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Memory Care Market Trends: 3Q2017

As the seniors housing and care industry’s leading data provider, NIC tracks occupancy, rental rates, supply and construction data for independent living, assisted living, memory care, skilled nursing and continuing care retirement communities (CCRCs)/life plan communities (LPCs). Through the NIC MAP® client portal, subscribers have access to robust web-based tools and reports, including market-level summaries and historical time-series data for seniors housing supply and demand market fundamentals that can be accessed by filtering different data aggregations.

The following narrative shines a spotlight on Memory Care occupancy trends in the combined primary and secondary markets, which represent the aggregate of the data collected from 99 of the largest core-based statistical areas (CBSAs).

All the data reviewed herein was downloaded directly from the “Trends” tool on the NIC MAP® client portal, selected by “Community Type,” which is a new categorization whereby each community is classified by its plurality care segment (IL, AL, MC, or CCRC/LPC). The “Memory Care” selection by “Community Type” provides data that are mutually exclusive, allowing the analyst a quick and easy method for viewing Memory Care separately and apart from other community types that NIC reports.

Supply & Demand Fundamentals

Memory Care occupancy reported an upward trend due to strong net absorption over the prior two quarters, following six quarters of decline.

A review of the current third quarter 2017 data for the combined primary and secondary metropolitan markets tracked by NIC MAP® shows that Memory Care recently experienced an increase in occupancy, somewhat reversing a steep downward trend that began in the fourth quarter of 2015.

 

The recent rise in occupancy may be attributed to two consecutive quarters of strong net absorption coupled with slowing inventory growth over the previous three quarters. It is important to note that seasonality may also be a factor in the increase, as the data follows a pattern of absorption increases reported in the third and fourth quarters.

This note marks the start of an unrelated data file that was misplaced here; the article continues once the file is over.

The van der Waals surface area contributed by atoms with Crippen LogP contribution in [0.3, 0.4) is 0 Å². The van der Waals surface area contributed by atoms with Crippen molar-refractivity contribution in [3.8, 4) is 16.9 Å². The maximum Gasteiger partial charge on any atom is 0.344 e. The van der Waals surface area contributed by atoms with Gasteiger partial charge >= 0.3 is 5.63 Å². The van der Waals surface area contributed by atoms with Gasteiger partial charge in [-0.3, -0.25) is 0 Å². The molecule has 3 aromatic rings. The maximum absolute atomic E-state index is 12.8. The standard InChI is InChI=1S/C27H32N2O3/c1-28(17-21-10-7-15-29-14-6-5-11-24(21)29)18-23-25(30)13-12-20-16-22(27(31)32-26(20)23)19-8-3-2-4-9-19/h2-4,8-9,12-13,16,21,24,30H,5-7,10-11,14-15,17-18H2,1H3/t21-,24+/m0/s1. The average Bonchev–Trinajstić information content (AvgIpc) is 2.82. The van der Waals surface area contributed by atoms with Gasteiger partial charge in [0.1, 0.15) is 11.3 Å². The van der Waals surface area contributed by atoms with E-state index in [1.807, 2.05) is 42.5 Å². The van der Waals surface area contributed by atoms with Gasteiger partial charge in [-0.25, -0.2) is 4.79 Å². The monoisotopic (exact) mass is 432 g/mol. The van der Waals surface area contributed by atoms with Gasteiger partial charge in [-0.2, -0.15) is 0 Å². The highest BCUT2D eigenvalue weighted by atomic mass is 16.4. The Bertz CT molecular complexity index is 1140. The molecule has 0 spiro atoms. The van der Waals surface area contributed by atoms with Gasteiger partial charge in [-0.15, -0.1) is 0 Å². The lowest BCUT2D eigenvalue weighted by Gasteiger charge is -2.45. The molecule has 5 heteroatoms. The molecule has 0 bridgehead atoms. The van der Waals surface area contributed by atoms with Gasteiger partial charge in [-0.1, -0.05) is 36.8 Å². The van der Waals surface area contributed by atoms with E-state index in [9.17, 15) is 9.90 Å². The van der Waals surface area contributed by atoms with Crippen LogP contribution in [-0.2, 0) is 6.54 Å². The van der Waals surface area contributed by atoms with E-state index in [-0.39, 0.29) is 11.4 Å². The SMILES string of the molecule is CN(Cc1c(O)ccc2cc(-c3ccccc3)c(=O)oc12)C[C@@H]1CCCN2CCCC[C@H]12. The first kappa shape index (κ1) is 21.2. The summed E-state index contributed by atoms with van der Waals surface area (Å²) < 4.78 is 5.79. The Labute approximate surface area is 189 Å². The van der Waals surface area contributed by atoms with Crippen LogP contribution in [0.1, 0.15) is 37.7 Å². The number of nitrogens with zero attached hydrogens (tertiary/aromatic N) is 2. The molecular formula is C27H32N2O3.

Current “all” occupancy (depicted by the green line) is 83.1%, up 1.8 percentage points from the all-time low reached in the first quarter of 2017 (81.3%), but down 5.5 percentage points from its all-time high reported in the third quarter of 2008 (88.6%).

Stabilized occupancy (depicted by the yellow line and defined as properties having reached 95% occupancy or open at least two years), declined as inventory growth increased, suggesting that recent development has played a part in eroding occupancy in stabilized properties.

Memory care development began to ramp up significantly in the fourth quarter of 2012, and inventory growth has exceeded net absorption in all but three quarters since then. Inventory growth has fallen since the fourth quarter of 2015 when it peaked at 1,569 units. In the third quarter of 2017, inventory growth (shown by the red bar) was at its lowest level in eight quarters, adding 450 units. Net absorption (shown by the blue bar), exceeded inventory growth by 595 units.

The following sections provide additional detail in the data by different slices.

Occupancy by Market Cohort

Occupancy differences between the primary and secondary markets are near cyclical high rates.

As of the third quarter of 2017, Memory Care occupancy was 83.9% for the primary markets and 81.5% for the secondary markets.

Memory Care occupancy in the primary and secondary markets has been tracking relatively closely since the first quarter of 2013, when the rates converged for three consecutive quarters.

More recently, the difference in occupancy rates has fluctuated by two to three percentage points.